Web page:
588 F2d 83 Rozen v. North Carolina National Bank

588 F.2d 83

25 UCC Rep.Serv. 173

Michael R. ROZEN, Appellant,

No. 77-1666.

United States Court of Appeals,
Fourth Circuit.

Argued April 6, 1978.
Decided Nov. 30, 1978.

James B. Craven, III, Durham, N. C. (Robinson O. Everett, Everett, Everett, Creech & Craven, Durham, N. C., on brief), for appellant.

John T. Allred, Charlotte, N. C. (Robert D. Dearborn, Moore & Van Allen, Charlotte, N. C., on brief), for appellee.

Before HAYNSWORTH, Chief Judge, and LAY* and RUSSELL, Circuit Judges.

HAYNSWORTH, Chief Judge:

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This appeal comes to this court from a jury verdict against Michael Rozen, the plaintiff-appellant, who seeks the face value of a certificate of deposit.1 Implicit in this general verdict was a finding that Mr. Rozen's claim fell outside the protective sweep of the U.C.C.'s "shelter principle." U.C.C. § 3-201(1). Rozen argues that the trial judge should have directed a verdict in Rozen's favor. We disagree and affirm.


The North Carolina National Bank had made a $500,000 long term loan to Sharpe Hosiery Mill. Later, its sole stockholder, Houston P. Sharpe, who was in financial difficulty, borrowed $301,000 from Allen Stein, a New York lawyer and investor. Contrary to the loan and guaranty agreement with the NCNB, Sharpe pledged all of the outstanding stock of Hosiery as collateral for the Stein loan.


On October 30, 1974, NCNB issued to Hosiery a $20,000 certificate of deposit. Thirteen days later, after Sharpe failed to meet his obligations on the Stein loan, Allen Stein sold the Hosiery stock at a foreclosure sale. The buyer was Melvin Stein, Allen Stein's brother.


NCNB called its loan to Hosiery the next day, setting off the $20,000 certificate of deposit issued to Hosiery and a checking account balance of $23,000 against the $180,000 remaining unpaid on the NCNB-Hosiery loan. The bank demanded return of the certificate of deposit, but the Steins refused. On November 20, 1974, Allen Stein prepared a corporate resolution authorizing Melvin Stein to transfer the certificate of deposit on whatever terms he deemed advisable. Melvin endorsed the instrument over to Allen, who approached Manufacturers Hanover Bank and Trust. Manufacturers agreed to make a personal loan of $30,000 to Allen Stein. The $30,000 loan was secured by a $291,000 certificate of deposit issued by Manufacturers to Allen Stein and by the $20,000 NCNB certificate of deposit issued to Hosiery. Manufacturers' loan officer was shown a corporate resolution authorizing Melvin Stein to transfer the certificate of deposit, but was not informed of the NCNB set off.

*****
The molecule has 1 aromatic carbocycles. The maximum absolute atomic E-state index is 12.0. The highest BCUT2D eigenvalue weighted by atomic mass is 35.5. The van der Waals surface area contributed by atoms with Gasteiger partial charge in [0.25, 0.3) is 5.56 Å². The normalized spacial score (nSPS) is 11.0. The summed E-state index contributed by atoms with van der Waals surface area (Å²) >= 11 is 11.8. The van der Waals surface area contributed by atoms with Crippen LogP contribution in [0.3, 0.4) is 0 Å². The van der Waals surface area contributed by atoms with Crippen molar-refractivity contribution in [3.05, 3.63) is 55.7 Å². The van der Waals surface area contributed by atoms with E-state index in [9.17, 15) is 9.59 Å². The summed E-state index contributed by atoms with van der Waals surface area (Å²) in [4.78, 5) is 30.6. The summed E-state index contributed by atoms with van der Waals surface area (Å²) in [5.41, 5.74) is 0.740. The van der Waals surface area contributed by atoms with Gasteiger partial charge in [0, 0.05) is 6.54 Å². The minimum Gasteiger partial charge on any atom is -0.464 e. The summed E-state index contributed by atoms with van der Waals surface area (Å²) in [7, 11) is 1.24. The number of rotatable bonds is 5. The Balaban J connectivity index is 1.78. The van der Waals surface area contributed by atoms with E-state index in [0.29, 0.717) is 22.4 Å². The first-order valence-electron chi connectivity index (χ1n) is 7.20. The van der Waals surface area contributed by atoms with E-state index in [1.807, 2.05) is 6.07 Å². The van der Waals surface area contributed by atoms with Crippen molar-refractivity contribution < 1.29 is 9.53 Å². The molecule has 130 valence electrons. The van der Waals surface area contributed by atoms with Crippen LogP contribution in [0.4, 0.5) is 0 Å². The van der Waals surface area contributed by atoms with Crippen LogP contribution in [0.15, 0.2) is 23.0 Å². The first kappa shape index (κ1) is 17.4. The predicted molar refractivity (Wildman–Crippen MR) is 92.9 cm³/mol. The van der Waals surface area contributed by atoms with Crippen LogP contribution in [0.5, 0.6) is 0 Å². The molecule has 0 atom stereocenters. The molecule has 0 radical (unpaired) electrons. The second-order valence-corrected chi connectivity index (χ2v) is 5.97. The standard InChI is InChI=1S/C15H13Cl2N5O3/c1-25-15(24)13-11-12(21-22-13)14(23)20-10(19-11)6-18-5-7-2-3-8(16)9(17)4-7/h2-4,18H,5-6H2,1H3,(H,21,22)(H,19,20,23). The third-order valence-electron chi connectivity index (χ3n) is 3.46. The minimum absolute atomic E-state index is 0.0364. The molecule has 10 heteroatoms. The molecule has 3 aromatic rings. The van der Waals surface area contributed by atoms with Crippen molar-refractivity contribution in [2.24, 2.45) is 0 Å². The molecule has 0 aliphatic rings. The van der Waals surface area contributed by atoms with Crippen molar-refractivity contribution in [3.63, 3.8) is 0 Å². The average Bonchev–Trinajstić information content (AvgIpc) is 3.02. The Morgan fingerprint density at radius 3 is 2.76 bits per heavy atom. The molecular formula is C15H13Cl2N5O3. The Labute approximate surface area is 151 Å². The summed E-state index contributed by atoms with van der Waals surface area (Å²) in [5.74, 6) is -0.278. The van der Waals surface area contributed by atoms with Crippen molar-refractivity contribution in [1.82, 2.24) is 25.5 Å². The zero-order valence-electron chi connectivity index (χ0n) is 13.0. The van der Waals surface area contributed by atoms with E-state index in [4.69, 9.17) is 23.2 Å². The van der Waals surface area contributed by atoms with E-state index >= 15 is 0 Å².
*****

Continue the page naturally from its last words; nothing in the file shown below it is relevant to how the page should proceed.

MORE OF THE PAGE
Nine days later the NCNB certificate of deposit matured, and Manufacturers sent the certificate to NCNB for collection. Because of the previous set off, NCNB dishonored the certificate of deposit, wired notice of dishonor to Manufacturers and retained possession of the certificate.


Allen Stein then inquired of Manufacturers if it, upon repayment in full of the $30,000 loan, would assign its rights in the NCNB certificate of deposit to a third party upon Allen Stein's direction. Manufacturers, of course, agreed that it would. Thereupon, Allen Stein and his brother-in-law, the plaintiff Rozen, entered into an arrangement under which Rozen, using his own words, "knew (he) was buying a law suit." JAMET, a partnership consisting of the Stein brothers, their mother and their sister, lent Rozen $10,000. Rozen thereupon issued his personal check for $10,000 to the order of Manufacturers and delivered that check to Stein. Stein then delivered Rozen's $10,000 check and another check of his own for the balance due Manufacturers. Having been paid in full, Manufacturers then executed an assignment to Rozen of all of its right, title and interest in the NCNB certificate of deposit.